Leyland was about the most loyal friend you could have. Somewhere along the way, he got to know Don Zimmer. For the last 20 or so years, they've spoken by telephone virtually every single day. Last summer, Leyland invited Zim to be part of his American League All-Star coaching staff.
Zimmer declined, saying his health would not allow it. Then a couple of days later, Zimmer excitedly told Leyland that National League manager Bruce Bochy had asked him to be on his staff. And he'd accepted.
There was silence on the phone as Zimmer allowed Leyland to think, "What the heck is going on? Is this guy messing with me, or has he lost his mind?"
Zimmer cackles as he tells the story and how he finally told Leyland that Bochy had issued no such invitation.
Leyland's closest friend in baseball, Tony La Russa -- the guy who hired him for his Major League staff in Chicago -- has a simple nickname for his buddy.
During their frequent telephone conversations, La Russa would see Leyland's phone number pop up on his cell phone and answer, "Hey, it's Sparky Murtaugh."
That nickname combined the names of Sparky Anderson and Danny Murtaugh, the two best managers the Tigers and Pirates ever had.
In La Russa's mind, Leyland was as good as there has ever been, a man with such a deep knowledge of the game, and of players and strategy, that he deserved to be mentioned in the same breath as any manager ever.
Leyland was loyal to his coaches, too, stood by them, defended them, looked out for them. They understood that he could be gruff, that he could be funny, but that he expected every single drill, every single bullpen session to be done with a purpose.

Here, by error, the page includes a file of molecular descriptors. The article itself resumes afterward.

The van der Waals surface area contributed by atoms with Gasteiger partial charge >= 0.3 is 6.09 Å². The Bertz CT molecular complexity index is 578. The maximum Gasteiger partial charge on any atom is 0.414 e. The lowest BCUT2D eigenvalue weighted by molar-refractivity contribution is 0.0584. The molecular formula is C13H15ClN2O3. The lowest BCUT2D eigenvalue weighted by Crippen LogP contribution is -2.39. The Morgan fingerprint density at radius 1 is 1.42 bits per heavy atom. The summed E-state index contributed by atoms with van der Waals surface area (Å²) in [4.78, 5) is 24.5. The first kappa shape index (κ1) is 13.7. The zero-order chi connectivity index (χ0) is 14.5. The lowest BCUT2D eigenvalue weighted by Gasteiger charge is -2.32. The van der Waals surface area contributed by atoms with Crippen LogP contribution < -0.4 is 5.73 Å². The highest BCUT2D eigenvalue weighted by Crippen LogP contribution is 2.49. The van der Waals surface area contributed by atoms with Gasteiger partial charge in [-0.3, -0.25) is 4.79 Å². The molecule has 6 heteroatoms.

There are fans in Detroit and other places who will tell you that Leyland could have done better with his lineups or his game strategy or any of that stuff.
Here's what they're failing to understand. At a time when almost every front office has data that can help managers with defensive alignments, pitching matchups and the like, Leyland brought a unique gift to the table.
Leyland understood players. He understood their insecurities and their drive. He could size up a player and figure out what that guy needed from a manager.
Leyland's personality played well in a season that begins in February and ends in October. He was very basic in what he wanted. He was very basic in the things that set him off.
Players knew Leyland always had their backs, and that if he told them something, they knew it was the unvarnished truth.
Oh there were days he could be cranky. Lord, could he. But in those 22 seasons, he became as respected and as admired as virtually any manager who ever lived. He has countless friends, from those who played for him to those that worked with him and almost everyone in between.
Leyland has been a large presence in baseball these last two decades. He's an emotional man, a passionate man, and he has more friends and admirers than he can count. As legacies go, it's hard to get better than that.
Richard Justice is a columnist for MLB.com. Read his blog, Justice4U. This story was not subject to the approval of Major League Baseball or its clubs.